Fry, 180 Or.App. at 239 n. 1, 42 P.3d 369. As we stated in Fry, ORS 135.385 4 sets out requirements for a determination that a guilty plea is knowing and voluntary. Id. Our reference in Fry to that statute emphasized the absence of a similar requirement for ensuring that jury waivers are knowing and voluntary in cases that are tried to the court. However, ORS 135.385 does not require a written jury waiver as a condition of accepting a guilty plea. And, neither Fry nor Wigglesworth purported to hold that the written jury waiver requirement of Article I, section 11, applies to guilty pleas.
In short, the constitutional text, the pertinent case law, and the historical circumstances surrounding the enactment of the 1932 amendment to Article I, section 11, combine to demonstrate that a trial to the court for purposes of that provision does not encompass a guilty plea. Accordingly, because they arose from guilty pleas, the validity of defendant's Marion County convictions did not depend on his execution of written jury waivers. It follows that, irrespective of the absence of evidence that defendant executed such waivers, the trial court did not err by counting those convictions in the calculation of defendant's criminal history score in this case.
1. We reject without discussion defendant's unpreserved second assignment of error, in which he challenges the court's use of his predicate convictions to increase his criminal history score after it previously had used the same convictions to elevate the current crime of conviction from a misdemeanor to a felony.
2. ORS 813.012 provides, in part:“(2) In determining criminal history for a person convicted of a felony that has operation of a motor vehicle as an element, or of a felony that involved death, injury or property damage caused by the use of a motor vehicle, the commission shall:“(a) Consider two prior convictions of misdemeanor driving while under the influence of intoxicants to be equivalent to one conviction of felony driving while under the influence of intoxicants; and“(b) Consider felony driving while under the influence of intoxicants to be a person felony and consider misdemeanor driving while under the influence of intoxicants to be a person Class A misdemeanor.”
3. The sentencing court rejected defendant's objection on the basis of the state's third argument on appeal, namely, that defendant had the burden to show that the Marion County convictions were invalid, and he failed to meet that burden. However, the state raised its first argument before the sentencing court, that argument undercuts a necessary facet of defendant's constitutional objection, it involves a purely legal issue, and defendant has addressed the argument on appeal. Accordingly, and because it has logical precedence in the order of analysis of the parties' arguments, we address that argument first under the “right for the wrong reason” doctrine. See Outdoor Media Dimensions Inc. v. State of Oregon, 331 Or. 634, 659-60, 20 P.3d 180 (2001) (setting out doctrine).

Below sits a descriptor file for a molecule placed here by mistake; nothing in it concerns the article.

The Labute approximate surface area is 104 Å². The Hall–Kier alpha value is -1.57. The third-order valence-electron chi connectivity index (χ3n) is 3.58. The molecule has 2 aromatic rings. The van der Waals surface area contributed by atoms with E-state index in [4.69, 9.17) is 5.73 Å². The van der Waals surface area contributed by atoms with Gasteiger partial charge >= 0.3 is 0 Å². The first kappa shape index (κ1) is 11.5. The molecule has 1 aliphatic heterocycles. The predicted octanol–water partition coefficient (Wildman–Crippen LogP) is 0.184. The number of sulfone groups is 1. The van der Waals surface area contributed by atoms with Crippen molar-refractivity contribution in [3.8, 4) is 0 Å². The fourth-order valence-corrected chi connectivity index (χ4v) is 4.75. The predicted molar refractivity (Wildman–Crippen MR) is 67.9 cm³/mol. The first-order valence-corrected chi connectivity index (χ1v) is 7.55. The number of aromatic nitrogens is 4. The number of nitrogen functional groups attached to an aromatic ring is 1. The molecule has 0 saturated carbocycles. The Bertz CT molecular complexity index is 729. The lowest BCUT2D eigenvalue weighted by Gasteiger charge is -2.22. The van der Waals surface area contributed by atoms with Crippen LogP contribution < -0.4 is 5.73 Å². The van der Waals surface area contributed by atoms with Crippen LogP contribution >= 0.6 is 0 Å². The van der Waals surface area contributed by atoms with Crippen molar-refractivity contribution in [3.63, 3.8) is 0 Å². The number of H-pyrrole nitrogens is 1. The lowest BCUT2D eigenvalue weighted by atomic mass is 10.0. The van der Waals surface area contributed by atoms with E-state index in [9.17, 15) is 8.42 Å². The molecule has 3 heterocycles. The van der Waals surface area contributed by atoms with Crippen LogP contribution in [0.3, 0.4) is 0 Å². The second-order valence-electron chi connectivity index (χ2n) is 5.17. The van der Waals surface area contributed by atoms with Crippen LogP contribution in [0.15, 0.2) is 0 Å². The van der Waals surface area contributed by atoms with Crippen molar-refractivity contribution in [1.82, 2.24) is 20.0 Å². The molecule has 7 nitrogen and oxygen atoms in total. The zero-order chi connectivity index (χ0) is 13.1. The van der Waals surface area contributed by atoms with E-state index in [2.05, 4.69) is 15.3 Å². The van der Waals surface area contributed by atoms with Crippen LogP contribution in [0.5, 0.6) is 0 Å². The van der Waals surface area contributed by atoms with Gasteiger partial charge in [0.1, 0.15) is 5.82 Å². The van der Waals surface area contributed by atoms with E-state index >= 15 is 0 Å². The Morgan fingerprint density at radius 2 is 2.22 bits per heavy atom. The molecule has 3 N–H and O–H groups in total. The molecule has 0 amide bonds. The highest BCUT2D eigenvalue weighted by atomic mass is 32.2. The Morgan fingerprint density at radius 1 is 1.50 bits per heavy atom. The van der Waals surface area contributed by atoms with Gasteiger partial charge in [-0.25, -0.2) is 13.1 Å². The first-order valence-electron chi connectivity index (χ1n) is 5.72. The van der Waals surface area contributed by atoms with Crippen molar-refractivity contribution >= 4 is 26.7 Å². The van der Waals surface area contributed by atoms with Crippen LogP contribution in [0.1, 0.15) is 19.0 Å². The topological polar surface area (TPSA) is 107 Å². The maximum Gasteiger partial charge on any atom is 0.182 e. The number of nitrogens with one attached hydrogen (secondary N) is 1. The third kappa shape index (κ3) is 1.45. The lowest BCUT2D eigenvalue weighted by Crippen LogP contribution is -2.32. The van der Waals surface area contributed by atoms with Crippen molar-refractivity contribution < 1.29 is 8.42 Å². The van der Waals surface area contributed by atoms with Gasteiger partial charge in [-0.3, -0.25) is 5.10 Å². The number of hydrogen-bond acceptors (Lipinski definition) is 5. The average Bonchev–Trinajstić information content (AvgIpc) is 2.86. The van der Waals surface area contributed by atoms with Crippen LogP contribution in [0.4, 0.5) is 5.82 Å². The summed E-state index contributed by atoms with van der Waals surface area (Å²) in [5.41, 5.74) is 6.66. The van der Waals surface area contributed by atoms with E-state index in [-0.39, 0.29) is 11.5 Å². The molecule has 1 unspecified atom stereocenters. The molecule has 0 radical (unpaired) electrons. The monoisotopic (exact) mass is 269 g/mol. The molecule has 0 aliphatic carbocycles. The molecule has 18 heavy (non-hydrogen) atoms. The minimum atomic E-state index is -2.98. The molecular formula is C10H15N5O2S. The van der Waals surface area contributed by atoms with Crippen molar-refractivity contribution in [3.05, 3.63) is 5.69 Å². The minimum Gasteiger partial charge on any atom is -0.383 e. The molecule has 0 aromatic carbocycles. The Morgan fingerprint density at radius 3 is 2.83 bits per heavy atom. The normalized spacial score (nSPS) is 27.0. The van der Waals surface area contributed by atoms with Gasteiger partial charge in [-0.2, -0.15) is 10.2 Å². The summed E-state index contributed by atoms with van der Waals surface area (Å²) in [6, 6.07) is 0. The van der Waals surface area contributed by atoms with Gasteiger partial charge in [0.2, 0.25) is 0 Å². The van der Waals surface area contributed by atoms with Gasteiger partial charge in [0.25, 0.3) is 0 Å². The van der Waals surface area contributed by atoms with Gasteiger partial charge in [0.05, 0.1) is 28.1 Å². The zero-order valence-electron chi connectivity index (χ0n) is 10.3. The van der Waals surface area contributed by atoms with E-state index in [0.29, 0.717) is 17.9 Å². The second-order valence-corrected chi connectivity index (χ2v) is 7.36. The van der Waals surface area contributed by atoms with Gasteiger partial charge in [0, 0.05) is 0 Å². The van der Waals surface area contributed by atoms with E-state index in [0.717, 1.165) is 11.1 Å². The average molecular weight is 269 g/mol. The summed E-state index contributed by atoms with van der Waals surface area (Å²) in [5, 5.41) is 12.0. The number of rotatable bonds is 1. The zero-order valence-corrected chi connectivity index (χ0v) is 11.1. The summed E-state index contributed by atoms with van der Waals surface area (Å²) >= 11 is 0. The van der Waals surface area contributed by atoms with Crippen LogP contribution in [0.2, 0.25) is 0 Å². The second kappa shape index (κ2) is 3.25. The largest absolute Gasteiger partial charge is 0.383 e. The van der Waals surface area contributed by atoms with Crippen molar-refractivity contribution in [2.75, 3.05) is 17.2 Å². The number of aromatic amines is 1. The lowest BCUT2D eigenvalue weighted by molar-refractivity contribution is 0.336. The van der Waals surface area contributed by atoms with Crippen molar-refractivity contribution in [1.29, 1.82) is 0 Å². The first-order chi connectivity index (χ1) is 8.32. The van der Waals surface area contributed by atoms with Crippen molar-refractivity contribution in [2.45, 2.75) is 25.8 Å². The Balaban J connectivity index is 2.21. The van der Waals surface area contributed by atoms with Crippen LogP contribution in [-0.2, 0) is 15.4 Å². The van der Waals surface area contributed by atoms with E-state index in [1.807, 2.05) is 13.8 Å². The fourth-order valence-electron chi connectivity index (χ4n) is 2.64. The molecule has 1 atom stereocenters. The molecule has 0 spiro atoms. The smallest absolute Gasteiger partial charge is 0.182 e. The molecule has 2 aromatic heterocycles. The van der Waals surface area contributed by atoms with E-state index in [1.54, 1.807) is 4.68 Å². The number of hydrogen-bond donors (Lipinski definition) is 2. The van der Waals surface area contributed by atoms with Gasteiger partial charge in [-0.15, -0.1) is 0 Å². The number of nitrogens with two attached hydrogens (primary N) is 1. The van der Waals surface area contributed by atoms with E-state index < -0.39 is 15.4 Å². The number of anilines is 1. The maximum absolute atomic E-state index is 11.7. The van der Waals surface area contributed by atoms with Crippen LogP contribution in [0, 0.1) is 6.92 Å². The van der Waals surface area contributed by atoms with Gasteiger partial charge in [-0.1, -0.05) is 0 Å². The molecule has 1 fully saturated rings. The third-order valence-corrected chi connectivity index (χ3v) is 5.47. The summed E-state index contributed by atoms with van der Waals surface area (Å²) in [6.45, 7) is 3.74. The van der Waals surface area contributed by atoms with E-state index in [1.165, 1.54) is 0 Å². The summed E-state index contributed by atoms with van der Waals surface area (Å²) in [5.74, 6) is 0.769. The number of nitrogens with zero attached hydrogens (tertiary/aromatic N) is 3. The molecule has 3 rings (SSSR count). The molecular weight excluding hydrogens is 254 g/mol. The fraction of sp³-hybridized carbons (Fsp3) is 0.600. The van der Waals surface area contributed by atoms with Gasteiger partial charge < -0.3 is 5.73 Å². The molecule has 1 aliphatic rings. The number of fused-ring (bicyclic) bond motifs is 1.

4. ORS 135.385 provides:“(1) The court shall not accept a plea of guilty or no contest to a felony or other charge on which the defendant appears in person without first addressing the defendant personally and determining that the defendant understands the nature of the charge.“(2) The court shall inform the defendant:“(a) That by a plea of guilty or no contest the defendant waives the right:“(A) To trial by jury;“(B) Of confrontation; and“(C) Against self-incrimination.“(b) Of the maximum possible sentence on the charge, including the maximum possible sentence from consecutive sentences.“(c) When the offense charged is one for which a different or additional penalty is authorized by reason of the fact that the defendant may be adjudged a dangerous offender, that this fact may be established after a plea in the present action, thereby subjecting the defendant to different or additional penalty.“(d) That if the defendant is not a citizen of the United States conviction of a crime may result, under the laws of the United States, in deportation, exclusion from admission to the United States or denial of naturalization.“(e) That if the defendant is entering a guilty plea pursuant to a plea offer and agreed disposition recommendation under ORS 135.405, the court will agree to impose sentence as provided in the agreed disposition recommendation.”